Sunday, February 11, 2007

Biograph Theatre's 35th

There was a time when the 11th of February meant a party was probably brewing, maybe a few surprises, too, at 814 West Grace Street, in Richmond's Fan District. That was before the Biograph Theatre closed a little over 19 years ago. Well, today happens to be the 35th anniversary of the opening of the Biograph in 1972. With that thought in mind, here's an excerpt of "Thanks, Aimee," written by yours truly for Richmond.com (in 2000):

"...For me, the gig lasted nearly 12 years, including five years of Rocky Horror midnight shows. Four years after my departure, seven years after the arrival of cable TV in Richmond, the Biograph's screen went dark in December '87. Times had changed and the theater could no longer pay its way. But in that little independent cinema's heyday, Feb. 11 meant something to those familiar with the nightlife in the VCU area. The Biograph's second anniversary was the party that established the occasion of the theater's birthday as a date to mark on the calendar. That was the year of The Devil Prank."

A few Biograph Theatre anniversaries have been celebrated since it closed. In 1992, for the 20th, I booked two acts, lined up a room -- Twisters (it was the Back Door in the 1970s, more recently it was Nanci Raygun) -- promoted the event and even made up some T-shirts. We had the Useless Playboys as the headliner; Rebby Sharp did an opening set. The late Carole Kass, the best friend in the working press the Biograph ever had, was there. The reunion aspect of it was like most good reunion parties.

For the 30th anniversary, in 2002, working with the Richmond Moving Image Coop, we showed several films and presented three bands at Poe's Pub. That open-to-the-public party -- featuring Page Wilson with Reckless Abandon; Burnt Taters (now The Taters); Used Carlotta -- packed the house and raised a little money for RMIC. Wilson did a version of Woody Guthrie's "This Land Is Your Land" that was powerful.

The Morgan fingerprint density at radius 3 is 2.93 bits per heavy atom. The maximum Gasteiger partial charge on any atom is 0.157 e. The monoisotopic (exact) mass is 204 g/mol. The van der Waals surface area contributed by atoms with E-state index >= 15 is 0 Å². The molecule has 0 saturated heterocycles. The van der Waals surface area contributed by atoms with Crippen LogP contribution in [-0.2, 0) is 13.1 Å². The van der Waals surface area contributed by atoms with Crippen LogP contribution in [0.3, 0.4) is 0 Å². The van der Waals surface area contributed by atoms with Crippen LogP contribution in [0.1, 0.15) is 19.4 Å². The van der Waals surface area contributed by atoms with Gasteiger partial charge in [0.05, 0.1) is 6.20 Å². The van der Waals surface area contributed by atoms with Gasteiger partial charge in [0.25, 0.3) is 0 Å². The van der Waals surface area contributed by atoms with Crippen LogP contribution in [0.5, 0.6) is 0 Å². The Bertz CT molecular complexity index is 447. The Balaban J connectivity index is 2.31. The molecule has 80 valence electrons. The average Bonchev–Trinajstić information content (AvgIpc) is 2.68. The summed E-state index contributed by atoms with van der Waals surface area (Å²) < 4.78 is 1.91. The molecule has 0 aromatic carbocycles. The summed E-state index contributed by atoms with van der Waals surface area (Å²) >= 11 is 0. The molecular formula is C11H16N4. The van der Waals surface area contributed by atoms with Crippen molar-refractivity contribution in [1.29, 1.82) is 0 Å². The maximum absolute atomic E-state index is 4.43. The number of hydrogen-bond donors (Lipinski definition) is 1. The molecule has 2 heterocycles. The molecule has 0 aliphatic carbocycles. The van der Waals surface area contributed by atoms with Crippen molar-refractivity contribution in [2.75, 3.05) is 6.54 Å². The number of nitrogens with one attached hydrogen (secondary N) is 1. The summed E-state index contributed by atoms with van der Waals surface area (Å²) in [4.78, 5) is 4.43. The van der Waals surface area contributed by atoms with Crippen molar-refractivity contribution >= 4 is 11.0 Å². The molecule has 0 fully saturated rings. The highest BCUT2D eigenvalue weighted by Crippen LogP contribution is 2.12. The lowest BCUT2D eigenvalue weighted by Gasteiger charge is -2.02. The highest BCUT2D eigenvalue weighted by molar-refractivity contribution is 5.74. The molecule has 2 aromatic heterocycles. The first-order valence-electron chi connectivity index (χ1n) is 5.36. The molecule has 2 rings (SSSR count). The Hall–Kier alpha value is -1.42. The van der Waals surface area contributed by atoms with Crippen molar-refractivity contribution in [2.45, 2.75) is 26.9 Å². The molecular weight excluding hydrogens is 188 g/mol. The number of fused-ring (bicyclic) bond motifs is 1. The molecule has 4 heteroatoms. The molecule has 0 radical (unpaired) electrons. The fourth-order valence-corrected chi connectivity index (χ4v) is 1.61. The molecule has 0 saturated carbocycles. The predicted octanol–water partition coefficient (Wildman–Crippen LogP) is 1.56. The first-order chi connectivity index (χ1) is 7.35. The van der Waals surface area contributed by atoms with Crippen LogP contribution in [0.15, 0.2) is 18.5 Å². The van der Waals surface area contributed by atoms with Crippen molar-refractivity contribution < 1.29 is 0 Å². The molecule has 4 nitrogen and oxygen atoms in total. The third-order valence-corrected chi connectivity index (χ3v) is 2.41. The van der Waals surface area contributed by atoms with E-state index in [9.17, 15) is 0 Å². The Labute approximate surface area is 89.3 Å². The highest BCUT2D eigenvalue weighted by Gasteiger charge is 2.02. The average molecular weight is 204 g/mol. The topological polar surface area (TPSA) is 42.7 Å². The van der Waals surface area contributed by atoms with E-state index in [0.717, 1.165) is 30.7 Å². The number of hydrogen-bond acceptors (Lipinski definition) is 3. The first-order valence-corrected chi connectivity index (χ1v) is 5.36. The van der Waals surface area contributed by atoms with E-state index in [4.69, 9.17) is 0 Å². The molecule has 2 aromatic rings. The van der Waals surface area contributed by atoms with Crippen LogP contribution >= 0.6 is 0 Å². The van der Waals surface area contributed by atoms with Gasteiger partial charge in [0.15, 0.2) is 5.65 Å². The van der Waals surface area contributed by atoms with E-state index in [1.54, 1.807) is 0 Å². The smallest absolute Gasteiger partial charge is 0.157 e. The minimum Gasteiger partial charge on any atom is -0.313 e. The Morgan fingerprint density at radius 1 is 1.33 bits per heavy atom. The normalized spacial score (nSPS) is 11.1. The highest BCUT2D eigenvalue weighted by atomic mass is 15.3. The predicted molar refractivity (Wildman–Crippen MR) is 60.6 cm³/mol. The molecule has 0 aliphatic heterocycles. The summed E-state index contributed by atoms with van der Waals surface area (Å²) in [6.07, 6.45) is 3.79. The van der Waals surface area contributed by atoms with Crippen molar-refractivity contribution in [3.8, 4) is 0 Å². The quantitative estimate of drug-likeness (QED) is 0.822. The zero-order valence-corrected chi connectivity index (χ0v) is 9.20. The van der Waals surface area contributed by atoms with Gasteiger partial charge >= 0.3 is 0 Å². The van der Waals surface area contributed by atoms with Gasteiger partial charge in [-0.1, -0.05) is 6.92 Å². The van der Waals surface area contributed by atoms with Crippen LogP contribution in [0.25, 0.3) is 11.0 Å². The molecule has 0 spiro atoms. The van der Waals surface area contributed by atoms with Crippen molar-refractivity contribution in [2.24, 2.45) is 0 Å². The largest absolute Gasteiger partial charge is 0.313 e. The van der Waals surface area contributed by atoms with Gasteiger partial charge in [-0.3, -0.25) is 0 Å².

Colleen Curran at Richmond.com wrote a piece about the occasion.

For yet more Biograph-related nostalgia click here to visit the Biograph Archives.

3 comments:

BML said...

The Biograph closed only a couple years after I came to Richmond, but it would be really nice to have a place that showed Rocky Horror now and again!

Brad Tucker said...

Happy Anniversary, Terry - as is the case with so many other folks, I have a vast archive of great memories of that fine movie house.

F.T. Rea said...

bml,

The Byrd Theatre is probably your best chance for seeing Rocky Horror in a local movie theater.

Brad,

Thanks. We had so much fun in that building that some of the best stories don't sound true to a person who wasn't around then.